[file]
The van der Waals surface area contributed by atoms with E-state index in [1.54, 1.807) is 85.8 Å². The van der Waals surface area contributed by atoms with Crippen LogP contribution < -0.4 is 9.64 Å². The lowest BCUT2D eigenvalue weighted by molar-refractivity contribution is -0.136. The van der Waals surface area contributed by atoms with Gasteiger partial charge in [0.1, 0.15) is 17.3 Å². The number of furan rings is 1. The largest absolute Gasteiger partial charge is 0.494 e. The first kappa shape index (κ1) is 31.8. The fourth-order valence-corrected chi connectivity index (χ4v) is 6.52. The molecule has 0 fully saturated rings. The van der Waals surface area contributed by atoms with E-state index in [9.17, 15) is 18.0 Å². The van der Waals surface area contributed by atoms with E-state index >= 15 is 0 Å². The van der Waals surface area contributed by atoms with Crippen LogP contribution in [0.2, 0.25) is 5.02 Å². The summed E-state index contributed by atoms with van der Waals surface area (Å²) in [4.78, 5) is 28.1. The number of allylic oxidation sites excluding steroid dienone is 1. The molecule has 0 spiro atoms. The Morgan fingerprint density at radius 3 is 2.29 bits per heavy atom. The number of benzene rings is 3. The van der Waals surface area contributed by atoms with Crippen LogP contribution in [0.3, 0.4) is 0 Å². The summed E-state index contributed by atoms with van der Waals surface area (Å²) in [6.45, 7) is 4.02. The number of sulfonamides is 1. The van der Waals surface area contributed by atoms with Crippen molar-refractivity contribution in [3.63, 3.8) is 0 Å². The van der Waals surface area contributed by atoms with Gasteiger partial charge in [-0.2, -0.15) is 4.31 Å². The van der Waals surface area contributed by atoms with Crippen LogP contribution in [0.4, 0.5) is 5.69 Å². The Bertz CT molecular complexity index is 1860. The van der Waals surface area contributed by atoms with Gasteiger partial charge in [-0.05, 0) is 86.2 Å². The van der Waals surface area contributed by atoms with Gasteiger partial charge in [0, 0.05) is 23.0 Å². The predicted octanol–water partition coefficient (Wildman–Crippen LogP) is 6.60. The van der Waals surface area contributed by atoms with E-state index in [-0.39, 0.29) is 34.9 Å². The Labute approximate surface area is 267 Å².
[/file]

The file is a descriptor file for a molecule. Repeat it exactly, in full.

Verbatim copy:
The van der Waals surface area contributed by atoms with E-state index in [1.54, 1.807) is 85.8 Å². The van der Waals surface area contributed by atoms with Crippen LogP contribution < -0.4 is 9.64 Å². The lowest BCUT2D eigenvalue weighted by molar-refractivity contribution is -0.136. The van der Waals surface area contributed by atoms with Gasteiger partial charge in [0.1, 0.15) is 17.3 Å². The number of furan rings is 1. The largest absolute Gasteiger partial charge is 0.494 e. The first kappa shape index (κ1) is 31.8. The fourth-order valence-corrected chi connectivity index (χ4v) is 6.52. The molecule has 0 fully saturated rings. The van der Waals surface area contributed by atoms with E-state index in [9.17, 15) is 18.0 Å². The van der Waals surface area contributed by atoms with E-state index >= 15 is 0 Å². The van der Waals surface area contributed by atoms with Crippen LogP contribution in [0.2, 0.25) is 5.02 Å². The summed E-state index contributed by atoms with van der Waals surface area (Å²) in [4.78, 5) is 28.1. The number of allylic oxidation sites excluding steroid dienone is 1. The molecule has 0 spiro atoms. The Morgan fingerprint density at radius 3 is 2.29 bits per heavy atom. The number of benzene rings is 3. The van der Waals surface area contributed by atoms with Crippen LogP contribution in [0.3, 0.4) is 0 Å². The summed E-state index contributed by atoms with van der Waals surface area (Å²) in [6.45, 7) is 4.02. The number of sulfonamides is 1. The van der Waals surface area contributed by atoms with Crippen molar-refractivity contribution in [3.63, 3.8) is 0 Å². The van der Waals surface area contributed by atoms with Gasteiger partial charge in [-0.2, -0.15) is 4.31 Å². The van der Waals surface area contributed by atoms with Crippen LogP contribution in [0.4, 0.5) is 5.69 Å². The Bertz CT molecular complexity index is 1860. The van der Waals surface area contributed by atoms with Gasteiger partial charge in [-0.05, 0) is 86.2 Å². The van der Waals surface area contributed by atoms with Gasteiger partial charge in [0, 0.05) is 23.0 Å². The predicted octanol–water partition coefficient (Wildman–Crippen LogP) is 6.60. The van der Waals surface area contributed by atoms with E-state index in [-0.39, 0.29) is 34.9 Å². The Labute approximate surface area is 267 Å².